What do you think of a person . . .

Who only does the bare minimum? (Last 15 seconds or so are PG-13.)

Frederica Mathewes-Green's recent podcast was interesting to me.  In it, she interviews Deacon Thomas Braun of Huntington Beach, California; he's known for dispensing sound financial advice, as he did in a daylong retreat at our church last weekend.  We can talk money later, but I wanted to point out something he said which interested me very much.  (Emphasis added.)

D.TB: . . . Back to the specifics, you were bringing up some critical things, especially that we see impacting the youth of today. There does seem to be, I think, an attitude problem, and I would wrap it up in one word, and that is “closure”. When a boss gives you a task, they want to see a completed task. If you give it back to them half baked, “Well I couldn’t get this answer”—you know, use some creativity and stretch yourself a little bit. You’re trying to learn, and what you’re really doing is you’re training yourself to do your boss’s job.

FMG: And what they have instead is an attitude picked up from school, that the teacher wants you to list ten words, and you list those ten words. It’s like, they look at what the boss tells them to do, and they think of the minimum way to accomplish that and get that task off your board. But you’re saying, think creatively. Think like your boss. What would he do? What would really knock his socks off?

D.TB: Well, you know what, Frederica, I think you’re going to love this comment I’m going to make because I know you’re in academia. What’s happened in academia is that our culture has come to be one of learning how to take tests, and studying for the test. Instead of studying to learn, and doing it for the joy of learning, and the passion of that, which is what education going back to the ancient Greeks. People went to school not to get an A, but they wanted to learn. And help their culture grow. We need to adopt that attitude. I think what happens is in schools we adopt that attitude of, well, teacher wants me to do this this and this for the A, but they don’t think creatively about what’s behind that. Why are they asking this question? I love the word proactive. You need to think ahead, what is it your boss wants, why is it they’re asking this question. Here’s a real practical example. Imagine if an investor came to you and he was going to hand you a million dollars to go buy a building or buy a company or something. You say, if it was my money, if it was my million dollars, what would I want to know before I would feel comfortable handing that million dollars over to sign on the bottom line? So that’s what I really want to encourage. Why does your boss want to know this? And your boss will be blown away by that.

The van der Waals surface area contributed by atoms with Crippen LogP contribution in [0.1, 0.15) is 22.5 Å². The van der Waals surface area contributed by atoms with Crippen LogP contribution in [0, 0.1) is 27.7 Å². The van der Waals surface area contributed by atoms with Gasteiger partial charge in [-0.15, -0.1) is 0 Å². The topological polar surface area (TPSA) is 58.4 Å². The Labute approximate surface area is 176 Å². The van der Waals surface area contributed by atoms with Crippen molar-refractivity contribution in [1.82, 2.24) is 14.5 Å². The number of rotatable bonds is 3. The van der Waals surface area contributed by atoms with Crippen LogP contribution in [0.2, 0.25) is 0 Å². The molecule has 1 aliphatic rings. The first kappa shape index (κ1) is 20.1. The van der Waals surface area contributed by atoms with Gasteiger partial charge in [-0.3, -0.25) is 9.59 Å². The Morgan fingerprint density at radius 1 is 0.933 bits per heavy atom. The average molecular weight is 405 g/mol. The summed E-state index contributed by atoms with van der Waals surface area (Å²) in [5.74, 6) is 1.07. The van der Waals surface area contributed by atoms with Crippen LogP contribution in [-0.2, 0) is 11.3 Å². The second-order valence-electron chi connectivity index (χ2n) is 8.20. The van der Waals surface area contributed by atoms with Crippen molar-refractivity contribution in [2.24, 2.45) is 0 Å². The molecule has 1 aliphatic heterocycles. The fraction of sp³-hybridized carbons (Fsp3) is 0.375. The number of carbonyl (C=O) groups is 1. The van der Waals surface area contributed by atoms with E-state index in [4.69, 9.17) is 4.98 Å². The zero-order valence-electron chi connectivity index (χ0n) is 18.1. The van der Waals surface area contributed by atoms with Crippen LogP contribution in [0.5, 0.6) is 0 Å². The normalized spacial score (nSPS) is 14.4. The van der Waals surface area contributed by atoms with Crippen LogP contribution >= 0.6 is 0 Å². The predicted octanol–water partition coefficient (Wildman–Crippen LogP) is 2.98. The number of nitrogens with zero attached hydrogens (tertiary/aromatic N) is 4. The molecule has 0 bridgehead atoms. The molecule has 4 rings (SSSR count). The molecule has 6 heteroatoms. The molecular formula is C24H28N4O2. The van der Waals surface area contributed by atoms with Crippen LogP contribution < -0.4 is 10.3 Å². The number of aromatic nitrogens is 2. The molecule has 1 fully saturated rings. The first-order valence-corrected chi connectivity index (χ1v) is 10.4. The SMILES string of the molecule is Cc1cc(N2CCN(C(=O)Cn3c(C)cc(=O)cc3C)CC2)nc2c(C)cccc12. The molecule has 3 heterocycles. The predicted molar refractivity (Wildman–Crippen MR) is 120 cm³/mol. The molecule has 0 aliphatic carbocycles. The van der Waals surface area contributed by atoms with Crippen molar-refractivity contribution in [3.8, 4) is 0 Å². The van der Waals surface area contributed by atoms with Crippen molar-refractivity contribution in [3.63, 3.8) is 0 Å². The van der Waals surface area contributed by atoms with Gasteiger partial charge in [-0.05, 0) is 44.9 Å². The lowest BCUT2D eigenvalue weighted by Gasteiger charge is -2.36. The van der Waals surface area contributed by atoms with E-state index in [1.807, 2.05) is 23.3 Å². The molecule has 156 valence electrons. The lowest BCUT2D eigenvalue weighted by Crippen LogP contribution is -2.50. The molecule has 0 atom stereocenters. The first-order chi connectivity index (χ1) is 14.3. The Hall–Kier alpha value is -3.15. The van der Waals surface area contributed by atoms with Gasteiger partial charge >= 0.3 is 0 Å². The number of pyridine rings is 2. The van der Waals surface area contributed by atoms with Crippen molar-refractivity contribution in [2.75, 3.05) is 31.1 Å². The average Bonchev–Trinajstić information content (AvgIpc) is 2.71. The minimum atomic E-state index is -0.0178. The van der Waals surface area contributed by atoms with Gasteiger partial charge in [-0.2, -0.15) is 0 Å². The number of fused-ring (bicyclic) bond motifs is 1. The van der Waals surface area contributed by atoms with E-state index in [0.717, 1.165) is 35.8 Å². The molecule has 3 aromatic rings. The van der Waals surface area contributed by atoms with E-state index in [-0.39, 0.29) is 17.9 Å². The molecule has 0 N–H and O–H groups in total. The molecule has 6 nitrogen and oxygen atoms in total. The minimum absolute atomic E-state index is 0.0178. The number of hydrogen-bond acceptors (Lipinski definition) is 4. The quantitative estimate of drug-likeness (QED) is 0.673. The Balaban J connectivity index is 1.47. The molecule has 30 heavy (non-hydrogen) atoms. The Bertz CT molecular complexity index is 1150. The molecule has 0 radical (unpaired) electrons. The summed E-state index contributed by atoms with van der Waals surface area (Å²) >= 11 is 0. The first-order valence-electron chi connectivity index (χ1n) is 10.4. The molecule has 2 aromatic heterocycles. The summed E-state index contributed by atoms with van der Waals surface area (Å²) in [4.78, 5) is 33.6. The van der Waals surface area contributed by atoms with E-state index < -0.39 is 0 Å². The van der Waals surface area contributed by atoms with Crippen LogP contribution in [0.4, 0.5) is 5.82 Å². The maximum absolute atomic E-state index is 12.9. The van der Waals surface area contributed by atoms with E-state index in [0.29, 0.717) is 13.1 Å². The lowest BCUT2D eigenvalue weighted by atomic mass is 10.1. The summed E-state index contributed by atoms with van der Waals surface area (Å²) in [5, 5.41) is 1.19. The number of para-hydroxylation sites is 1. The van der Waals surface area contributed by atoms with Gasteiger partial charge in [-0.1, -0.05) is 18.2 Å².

Wow.  If only we could raise a generation that thought this way.  If only!  And as teachers, we have more of the burden than anyone.  We see kids six or seven hours a day, more time than they spend with their families or sports teams or even (usually) sleeping.  And we have to try to help them see the world that way -- to cultivate intellectual curiosity, not just meet requirements -- while simultaneously giving them sets of requirements and grading them on their proper execution of those requirements.  It's a hard line to walk.